"Kansas Bankruptcy Court"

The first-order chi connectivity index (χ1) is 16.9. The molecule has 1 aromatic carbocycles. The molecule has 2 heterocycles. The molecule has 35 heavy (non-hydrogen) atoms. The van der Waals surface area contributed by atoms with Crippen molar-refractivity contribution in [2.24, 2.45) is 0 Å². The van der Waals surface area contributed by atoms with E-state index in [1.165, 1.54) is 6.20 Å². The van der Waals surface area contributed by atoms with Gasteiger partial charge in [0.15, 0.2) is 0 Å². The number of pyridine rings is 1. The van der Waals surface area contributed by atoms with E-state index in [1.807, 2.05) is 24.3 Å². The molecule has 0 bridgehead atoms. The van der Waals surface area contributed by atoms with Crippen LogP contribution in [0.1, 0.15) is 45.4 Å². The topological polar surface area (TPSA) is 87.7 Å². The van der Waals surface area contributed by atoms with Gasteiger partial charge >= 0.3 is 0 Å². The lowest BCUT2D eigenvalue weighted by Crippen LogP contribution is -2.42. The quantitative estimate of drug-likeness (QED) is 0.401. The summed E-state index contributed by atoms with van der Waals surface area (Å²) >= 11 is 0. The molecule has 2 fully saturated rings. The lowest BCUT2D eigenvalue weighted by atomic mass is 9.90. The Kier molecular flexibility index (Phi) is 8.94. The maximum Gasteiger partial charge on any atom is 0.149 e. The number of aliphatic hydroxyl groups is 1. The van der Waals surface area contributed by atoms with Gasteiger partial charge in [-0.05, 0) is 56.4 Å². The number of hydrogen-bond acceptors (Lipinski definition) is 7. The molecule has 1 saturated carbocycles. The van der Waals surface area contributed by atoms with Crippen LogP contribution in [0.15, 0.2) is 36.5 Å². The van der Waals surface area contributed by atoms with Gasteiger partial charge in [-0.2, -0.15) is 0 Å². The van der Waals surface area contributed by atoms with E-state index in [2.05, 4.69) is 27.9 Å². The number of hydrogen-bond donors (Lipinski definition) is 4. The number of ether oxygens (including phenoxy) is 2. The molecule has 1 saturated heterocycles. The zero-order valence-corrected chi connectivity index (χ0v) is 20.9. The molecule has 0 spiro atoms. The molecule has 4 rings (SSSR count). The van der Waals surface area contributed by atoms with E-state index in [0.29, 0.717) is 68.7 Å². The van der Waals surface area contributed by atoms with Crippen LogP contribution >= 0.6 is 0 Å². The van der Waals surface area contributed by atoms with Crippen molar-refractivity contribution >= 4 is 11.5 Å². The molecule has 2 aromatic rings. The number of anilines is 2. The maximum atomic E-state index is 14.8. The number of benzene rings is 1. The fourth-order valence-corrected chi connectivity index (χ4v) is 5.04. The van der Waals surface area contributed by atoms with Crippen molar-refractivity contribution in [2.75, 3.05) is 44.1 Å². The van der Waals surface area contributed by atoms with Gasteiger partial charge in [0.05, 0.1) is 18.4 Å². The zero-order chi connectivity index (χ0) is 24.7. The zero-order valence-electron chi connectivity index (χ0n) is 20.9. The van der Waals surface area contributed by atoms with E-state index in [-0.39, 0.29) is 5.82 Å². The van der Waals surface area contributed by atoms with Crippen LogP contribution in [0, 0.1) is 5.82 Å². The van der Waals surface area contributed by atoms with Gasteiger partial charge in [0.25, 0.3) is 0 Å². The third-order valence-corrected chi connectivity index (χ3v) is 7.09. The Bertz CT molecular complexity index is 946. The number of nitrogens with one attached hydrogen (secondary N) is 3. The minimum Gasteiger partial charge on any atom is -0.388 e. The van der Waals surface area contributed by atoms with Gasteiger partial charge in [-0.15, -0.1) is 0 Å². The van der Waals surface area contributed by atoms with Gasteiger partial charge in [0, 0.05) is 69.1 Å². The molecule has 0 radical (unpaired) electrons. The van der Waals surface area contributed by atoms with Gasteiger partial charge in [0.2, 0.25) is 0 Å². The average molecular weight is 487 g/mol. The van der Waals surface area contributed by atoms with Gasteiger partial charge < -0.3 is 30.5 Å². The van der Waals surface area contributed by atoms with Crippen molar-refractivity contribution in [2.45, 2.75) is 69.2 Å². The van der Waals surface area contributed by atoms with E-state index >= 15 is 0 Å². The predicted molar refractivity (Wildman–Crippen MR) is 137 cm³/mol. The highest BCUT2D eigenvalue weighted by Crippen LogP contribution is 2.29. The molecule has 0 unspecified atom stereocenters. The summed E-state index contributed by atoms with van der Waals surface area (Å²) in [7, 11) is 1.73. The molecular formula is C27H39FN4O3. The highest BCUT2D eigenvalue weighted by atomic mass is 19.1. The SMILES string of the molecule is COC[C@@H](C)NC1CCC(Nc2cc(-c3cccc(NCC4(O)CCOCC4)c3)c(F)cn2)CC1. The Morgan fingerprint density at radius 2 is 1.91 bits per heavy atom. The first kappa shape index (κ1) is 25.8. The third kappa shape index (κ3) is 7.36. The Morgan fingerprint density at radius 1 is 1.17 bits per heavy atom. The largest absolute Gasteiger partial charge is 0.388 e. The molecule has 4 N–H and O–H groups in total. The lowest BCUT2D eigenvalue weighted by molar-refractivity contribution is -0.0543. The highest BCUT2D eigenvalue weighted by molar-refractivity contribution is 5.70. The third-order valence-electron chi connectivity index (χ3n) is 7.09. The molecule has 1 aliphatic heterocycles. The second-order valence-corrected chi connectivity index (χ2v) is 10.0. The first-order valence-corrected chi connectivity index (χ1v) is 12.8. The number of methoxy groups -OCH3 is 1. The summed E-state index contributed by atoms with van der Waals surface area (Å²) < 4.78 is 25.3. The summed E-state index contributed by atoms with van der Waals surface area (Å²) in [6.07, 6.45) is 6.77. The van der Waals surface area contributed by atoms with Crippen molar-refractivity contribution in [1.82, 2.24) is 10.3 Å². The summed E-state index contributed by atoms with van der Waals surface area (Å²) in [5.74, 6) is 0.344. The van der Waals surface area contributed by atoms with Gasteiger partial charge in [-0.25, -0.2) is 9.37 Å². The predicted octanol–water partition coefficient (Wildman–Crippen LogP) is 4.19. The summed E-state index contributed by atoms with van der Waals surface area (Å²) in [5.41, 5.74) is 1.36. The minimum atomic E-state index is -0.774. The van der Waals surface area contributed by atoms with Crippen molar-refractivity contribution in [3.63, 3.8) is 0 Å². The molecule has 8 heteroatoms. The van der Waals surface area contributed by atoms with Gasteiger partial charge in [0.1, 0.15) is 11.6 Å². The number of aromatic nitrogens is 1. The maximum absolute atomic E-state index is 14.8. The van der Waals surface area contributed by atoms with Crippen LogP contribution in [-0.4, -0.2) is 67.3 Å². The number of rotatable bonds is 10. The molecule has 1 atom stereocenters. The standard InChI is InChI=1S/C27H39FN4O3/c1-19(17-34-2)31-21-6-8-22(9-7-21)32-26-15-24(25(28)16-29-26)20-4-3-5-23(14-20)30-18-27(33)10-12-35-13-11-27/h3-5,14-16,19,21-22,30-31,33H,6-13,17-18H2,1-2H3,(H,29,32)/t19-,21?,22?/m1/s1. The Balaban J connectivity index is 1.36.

IN THE UNITED STATES BANKRUPTCY COURT FOR THE DISTRICT OF KANSAS In Re: ) ) BRUCE E. JOHNSON, ) Case No. 01-15118 KIMMA L. JOHNSON, ) Chapter 7 ) Debtors. ) ____________________________________) MEMORANDUM AND ORDER This matter is before the Court on Trustee’s Renewed Objection to Debtors’ Claim of Exemption (Doc. 46). The Court held an evidentiary hearing, and has reviewed the briefs submitted by the parties, as well as the arguments made at the hearing on this matter, and is now ready to rule. The court has jurisdiction over the parties and subject matter of this core proceeding pursuant to 28 U.S.C. §§ 1334, 157(a) and 157(b)(2)(A). I. FINDINGS OF FACT The Debtors, Bruce and Kimma Johnson, married in September, 1992. At the time they married, Bruce Johnson had an ownership interest in two tracts of real property located within the city limits of Kingman, Kansas. One property is located at 802 S. Poplar (hereinafter “Poplar”), and the other is located at 617 E. 4th Street (hereinafter “4th Street”). Both are situated on lots of less than one acre. There was no evidence whether Kimma Johnson's name was on the title to these tracts at the time of bankruptcy, but Mr. Johnson testified he thought it probably was. Debtors separated in September 2001, at which time Kimma Johnson remained in the family's residence on 4th Street, and Bruce Johnson moved to the Poplar property. After that date, each debtor maintained separate households, each paying the debt against the respective properties they were occupying. On October 24, 2001, the Debtors filed a Chapter 7 joint bankruptcy petition. The Debtors listed both the Poplar and the 4th Street properties as exempt under the Kansas homestead exemption, K.S.A. 60-2301. Two months later, on December 28, 2001, the Debtors filed a divorce petition, and on March 8, 2002, a Journal Entry of Divorce was entered. The divorce court granted the 4th Street property to Kimma Johnson, and the Poplar property to Bruce Johnson, and ordered that each was to pay the respective mortgages on the property. The fair market value of the 4th Street property is approximately $17,400, and the debt against that property as of the date of bankruptcy was approximately $6,600. The fair market value of the Poplar property is approximately $13,000. The debt against that property, as of the date of bankruptcy, was approximately $13,900. The Debtors contend that they are entitled to claim both properties as homesteads or, in the alternative, that the Poplar property is of inconsequential value and benefit to the estate and should be abandoned by the Trustee. Copies of the mortgages on the two tracts, which were attached to the two Proofs of Claim filed by the mortgagee, the State Bank of Kingman, show that both Debtors signed the mortgages on both properties.1 Debtors chose to file bankruptcy, and seek two separate homestead exemptions, before filing for divorce to save the filing fee and attorneys fees associated with two filings. 1 At the evidentiary hearing on this matter, the parties indicated that the mortgages were held by Kanza Bank. However, the State Bank of Kingman is the entity that filed a Proof of Claim on each of these properties. 2 The Trustee has objected to the Debtors’ attempt to exempt two separate pieces of real estate as homesteads. According to the Trustee, Kansas law only allows joint Debtors to declare one property as exempt. The uncontroverted evidence is that there is no equity in the Poplar property, as its value is less than the encumbrances against it. In addition, this house has no heating source except a heating stove in the kitchen which runs on natural gas, which is supplemented by a propane stove, and a wood burning stove. Because there is no central air conditioning or central heating source, the house is very cold in the winter and, likewise, very hot in the summer. This is not the type of house that appears to be readily marketable, let alone at a price in excess of its undisputed fair market value. In addition, the roof on the house leaks over the bathroom, kitchen and utility room, and the house likely needs to be re-roofed in its entirety. The Trustee argued, without producing testimony or exhibits in support, that he thought he might be able to get some limited amount of money from the sale of redemption rights, or otherwise, if he prevailed on his motion. The evidence that the Trustee could net any money for the creditors in this case, however, was at best speculative, even if the Court treats the Trustee's remarks as evidence. The Trustee also indicated that he might be able to rent the property prior to any foreclosure proceedings. The Trustee did not, however, produce any evidence of the likelihood of being able to rent the property and, given the condition of the Poplar property, it appears unlikely that the Trustee would be successful in renting the property without first expending considerable amounts to repair the property. The parties have each moved for attorney fees based upon conduct by opposing counsel on this matter. 3 II. ANALYSIS A. The Poplar property is of inconsequential value and benefit to the bankruptcy estate and the Trustee is, therefore, ordered to abandon any interest in that property. “On request of a party in interest and after notice and a hearing, the court may order the trustee to abandon any property of the estate that is burdensome to the estate or that is of inconsequential value and benefit to the estate.” 11 U.S.C. § 554(b).2 In order to approve a motion to abandon property, the bankruptcy court must find either that (1) the property is burdensome to the estate or (2) of inconsequential value and inconsequential benefit to the estate. See 11 U.S.C. § 554(b); Morgan v. K.C. Mach. & Tool Co. (In re K.C. Mach. & Tool Co.), 816 F.2d 238, 245 (6th Cir. 1987). As the Sixth Circuit noted, “[a]n order compelling abandonment is the exception, not the rule. Abandonment should only be compelled in order to help the creditors by assuring some benefit in the administration of each asset.” Morgan, 816 F.3d at 246. The Debtors have requested, in the event the Poplar property is not exempt, that the Court enter an order requiring the Trustee to abandon the Poplar property pursuant to 11 U.S.C. § 554(b). The Debtors claim that the Poplar property is of inconsequential value and benefit to the bankruptcy estate based on its lack of equity and poor condition. It is undisputed that the Debtors have no equity in the Poplar property, as the amount remaining due on the mortgage exceeds the appraised value of the property by approximately $900. However, the 2 All statutory references are to the Bankruptcy Code, 11 U.S.C. § 101, et. seq., unless otherwise specified. 4 Trustee argues that the Poplar property still has value to the estate because he might be able to rent the property during the redemption period, which could bring additional money into the estate. In addition, the Trustee also alleges that he might be able to sell the redemption rights to this property, which would also bring assets into the estate. The parties agree that because there is no equity in the property, the redemption period would be three months. See K.S.A. 60-2414(m) (1994) (redemption period for an owner of real estate is three months if the mortgage is foreclosed before one-third of the original indebtedness has been paid). The Trustee contends that the bankruptcy estate would benefit from the inclusion of the Poplar property because he could receive rent payments from the property during the redemption period. According to the evidence presented by the parties and the appraisal completed by Byers Appraisal Service, the following problems exist with the Poplar property: (1) the exterior walls of the house need to be replaced, (2) at least a portion of the carpeting needs to be replaced, (3) the roof leaks into three separate rooms and likely needs to be replaced in its entirety, (4) there is no heating source except a heating stove in the kitchen that runs on natural gas, which is supplemented by a propane stove and a wood burning stove, and (5) because there is no central heating or air conditioning, the house becomes very cold in the winter and very hot in the summer. The Trustee failed to present any evidence concerning the housing market in Kingman, Kansas or the likelihood that this property could be rented at any time in the foreseeable future. Another issue of concern for the Court is the length of the redemption period. According to the parties, the Trustee would have a redemption period of only three months in which to seek rental income from this property. Given the condition of this property and the lack of evidence concerning the possibility 5 of renting it in such a short period of time, and for such a short term, the Court finds that the Trustee’s claim that the bankruptcy estate would benefit from rental income off this property is speculative, at best. “The court need not consider speculative factors when determining whether abandonment is appropriate under Section 554(b) of the Bankruptcy Code.” In re Nelson, 251 B.R. 857, 860 (8th Cir. B.A.P. 2000) (citing Vu v. Kendall (In re Vu), 245 B.R. 644, 649 (9th Cir. B.A.P. 2000)). The second argument by the Trustee is that he could possibly sell the redemption rights to this property to the mortgage holder to bring proceeds into the estate. Although the sale or transfer of redemption rights is allowed under K.S.A. 60-2414(h), the Trustee provided no evidence concerning the likelihood of being able to sell this right or the potential value of the redemption right. If this property were subject to the twelve month redemption period contained in K.S.A. 60-2414(a), the Court might be more easily persuaded by the Trustee’s unsupported argument that the redemption rights would be a valuable asset to the estate and that a mortgage holder would likely be willing to pay for those rights. However, given that the redemption period is only three months, the Court finds the Trustee’s argument falls squarely within the realm of speculation. As such, the Court will not consider this argument when determining whether the Poplar property is of inconsequential value and benefit to the estate. The Court finds that the Poplar property is of inconsequentialvalue and benefit to the estate. There is no equity in the property and the Trustee’s arguments concerning his ability to generate income from this property are speculative, at best. Therefore, the Court orders the Trustee to abandon any interest the estate may have in this property. B. The Court need not decide whether the joint Debtors in this case are entitled to claim separate homestead exemptions under K.S.A. 60-2301. 6 Kansas has opted out of the federal exemption scheme provided in § 522(d) by enacting K.S.A. 60-2312, which limits its citizens to the exemptions provided under state law. In re Carbaugh, 278 B.R. 512, 521 (10th Cir. B.A.P. 2002). Therefore, the existence and extent of the Debtors’ homestead exemption is governed by Kansas state law. In re Hodes, 287 B.R. 561, 566 (D. Kan. 2002) (citing In re Kretzinger, 103 F.3d 943, 945 (10th Cir. 1996) (holding that Oklahoma homestead laws were applicable in bankruptcy case because Oklahoma had opted out of the federal bankruptcy exemption scheme)). The Kansas homestead exemption is both statutory and constitutional. See K.S.A. 60-2301 and Kan. Const. art. 15, § 9. Neither the language in K.S.A. 60-2301, nor the language in the Kansas Constitution, specifically addresses the issue of whether joint debtors, who are married but living in separate residences, can each claim a separate homestead exemption. Similarly, the issue has not been addressed in any reported or published case by the Kansas courts or any federal court. Therefore, the parties are asking this Court to determine, as a matter of first impression, an important statutory and constitutional issue that is based purely on Kansas state law. Because the Court has already found that the Poplar property is of inconsequential value and benefit to the bankruptcy estate and that the Trustee is ordered to abandon any interest in the property, the Court does not need to address herein this important issue of Kansas law. The Court is unwilling to issue a purely advisory opinion concerning this important issue when the Kansas courts have not had the opportunity to consider it. Furthermore, there would be no benefit to the parties if this issue were certified to the Kansas Supreme Court, nor would it be proper to certify this issue, as the ruling of the Kansas Supreme Court 7 would have no bearing on the outcome of this case. The Uniform Certification of Questions of Law Act, K.S.A. 60-3201 et seq., provides that before the Kansas Supreme Court will answer a certified question, the question must be one “which may be determinative of the cause then pending...” See K.S.A. 60-3201 (1994). This Court has already determined that because the Poplar property should be abandoned, the answer to the question concerning two homesteads is not determinative. Therefore, this Court could not in good faith ask the Supreme Court to answer the question. Finally, the parties have expended enough time and resources on this issue given the relatively small amount of potential estate assets at stake, and requiring the parties to proceed with this issue before the Kansas Supreme Court, wherein additional costs, briefing and argument would be required, is not in the best interest of any interested party. See K.S.A. 60- 3205 (1994) (stating “[f]ees and costs shall be the same as in civil appeals docketed before the Kansas supreme court and shall be equally divided between the parties unless otherwise ordered by the certifying court in its order of certification”) and K.S.A. 60-3206 (1994) (stating “[p]roceedings in the Kansas supreme court shall be those provided in the court's rules and statutes governing briefs and arguments”). C. Neither party will be awarded attorney fees in this matter. Both parties have requested attorney fees in regard to this matter based on what they allege is inappropriate behavior by the other party. Based upon the facts and circumstances of this case, as detailed in the parties’ briefs and at the evidentiary hearing on this matter, the Court finds that an award of attorney fees and costs is not appropriate in this case. Therefore, both parties’ request for attorney fees is denied. III. CONCLUSION 8 The Court finds that the property located at 802 S. Poplar in Kingman, Kansas is of inconsequential value and benefit to the bankruptcy estate. The property has no equity that could be brought into the estate through a sale. The Trustee’s unsupported argument that he could generate revenue for the estate by either renting the property during the three month redemption period or selling the redemption rights was purely speculative and unpersuasive to the Court. Under the appropriate circumstances, a trustee may be able to show that rental income during the redemption period or proceeds from the sale of the redemption rights would be a valuable asset to a bankruptcy estate. However, those circumstances are clearly not present in this case based upon the condition of the property, the short period of redemption, and the lack of evidence from the Trustee concerning the likelihood of either renting the property during the three month period or selling the redemption rights. Therefore, the Trustee is ordered to abandon any interest in the property located at 802 S. Poplar, Kingman, Kansas. Based on the Court’s order that the Trustee must abandon any interest in the property, the Court need not decide the issue of whether joint debtors who are still married, but living apart, at the time of filing a joint bankruptcy may each claim a piece of real estate as exempt under the Kansas homestead exemption. Any ruling by the Court on that issue, which is controlled by Kansas statute and the Kansas Constitution, would have no bearing on the outcome of this case. Neither party is entitled to attorney fees or costs in relation to this matter. IT IS, THEREFORE, BY THIS COURT ORDERED that the Trustee is to abandon any interest in the property located at 802 S. Poplar, Kingman, Kansas, as that property is of inconsequential value and benefit to the bankruptcy estate. 9 IT IS FURTHER ORDERED that the Trustee’s Renewed Objection to Exemption is moot by virtue of the Court’s ruling that the Trustee must abandon any interest he has in the Poplar property. IT IS FURTHER ORDERED that both parties’ requests for attorney fees are denied. 10 IT IS SO ORDERED this _____ day of March, 2003. ____________________________ Janice Miller Karlin United States Bankruptcy Judge 11 CERTIFICATE OF SERVICE The undersigned certifies that copies of the Memorandum and Order was deposited in the United States mail, postage prepaid on this ______ day of March, 2003, to the following: Ryan Hodge Ray Hodge & Associates, L.L.C. 135 North Mail Wichita, Kansas 67202 J. Michael Morris 1600 Epic Center 301 N. Main Wichita, Kansas 67202 United States Trustee Suite 500 301 North Main Wichita, Kansas 67202 DEBRA C. GOODRICH Judicial Assistant to: THE HONORABLE JANICE MILLER KARLIN BANKRUPTCY JUDGE 12